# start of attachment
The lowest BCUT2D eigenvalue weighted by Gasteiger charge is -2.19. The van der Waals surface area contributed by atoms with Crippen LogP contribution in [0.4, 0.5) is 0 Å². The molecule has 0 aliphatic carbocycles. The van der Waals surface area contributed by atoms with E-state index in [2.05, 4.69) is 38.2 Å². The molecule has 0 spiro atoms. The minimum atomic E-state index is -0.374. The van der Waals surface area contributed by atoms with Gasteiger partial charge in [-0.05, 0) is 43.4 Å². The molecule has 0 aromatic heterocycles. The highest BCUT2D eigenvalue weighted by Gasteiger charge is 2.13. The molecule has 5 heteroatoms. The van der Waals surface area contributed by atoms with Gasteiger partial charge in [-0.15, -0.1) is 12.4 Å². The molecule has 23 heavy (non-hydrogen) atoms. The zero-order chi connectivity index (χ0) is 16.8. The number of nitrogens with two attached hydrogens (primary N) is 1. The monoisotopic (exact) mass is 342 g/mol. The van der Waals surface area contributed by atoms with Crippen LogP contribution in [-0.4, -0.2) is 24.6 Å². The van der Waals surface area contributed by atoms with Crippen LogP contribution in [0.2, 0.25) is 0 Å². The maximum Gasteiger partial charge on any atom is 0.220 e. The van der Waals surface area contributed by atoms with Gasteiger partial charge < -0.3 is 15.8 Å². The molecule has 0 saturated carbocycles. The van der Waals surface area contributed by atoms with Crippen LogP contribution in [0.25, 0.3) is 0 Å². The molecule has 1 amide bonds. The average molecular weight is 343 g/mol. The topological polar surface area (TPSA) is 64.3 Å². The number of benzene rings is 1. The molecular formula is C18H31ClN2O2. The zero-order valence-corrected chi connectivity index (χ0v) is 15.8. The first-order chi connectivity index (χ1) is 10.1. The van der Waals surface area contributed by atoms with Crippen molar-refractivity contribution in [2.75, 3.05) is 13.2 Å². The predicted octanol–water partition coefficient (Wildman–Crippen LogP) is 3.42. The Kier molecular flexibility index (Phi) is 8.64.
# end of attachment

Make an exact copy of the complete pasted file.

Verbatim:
The lowest BCUT2D eigenvalue weighted by Gasteiger charge is -2.19. The van der Waals surface area contributed by atoms with Crippen LogP contribution in [0.4, 0.5) is 0 Å². The molecule has 0 aliphatic carbocycles. The van der Waals surface area contributed by atoms with E-state index in [2.05, 4.69) is 38.2 Å². The molecule has 0 spiro atoms. The minimum atomic E-state index is -0.374. The van der Waals surface area contributed by atoms with Gasteiger partial charge in [-0.05, 0) is 43.4 Å². The molecule has 0 aromatic heterocycles. The highest BCUT2D eigenvalue weighted by Gasteiger charge is 2.13. The molecule has 5 heteroatoms. The van der Waals surface area contributed by atoms with Gasteiger partial charge in [-0.15, -0.1) is 12.4 Å². The molecule has 23 heavy (non-hydrogen) atoms. The zero-order chi connectivity index (χ0) is 16.8. The number of nitrogens with two attached hydrogens (primary N) is 1. The monoisotopic (exact) mass is 342 g/mol. The van der Waals surface area contributed by atoms with Crippen LogP contribution in [-0.4, -0.2) is 24.6 Å². The van der Waals surface area contributed by atoms with Crippen LogP contribution in [0.2, 0.25) is 0 Å². The maximum Gasteiger partial charge on any atom is 0.220 e. The van der Waals surface area contributed by atoms with Gasteiger partial charge < -0.3 is 15.8 Å². The molecule has 0 saturated carbocycles. The van der Waals surface area contributed by atoms with Crippen LogP contribution in [0.25, 0.3) is 0 Å². The molecule has 1 amide bonds. The average molecular weight is 343 g/mol. The topological polar surface area (TPSA) is 64.3 Å². The number of benzene rings is 1. The molecular formula is C18H31ClN2O2. The zero-order valence-corrected chi connectivity index (χ0v) is 15.8. The first-order chi connectivity index (χ1) is 10.1. The van der Waals surface area contributed by atoms with Crippen molar-refractivity contribution in [2.75, 3.05) is 13.2 Å². The predicted octanol–water partition coefficient (Wildman–Crippen LogP) is 3.42. The Kier molecular flexibility index (Phi) is 8.64.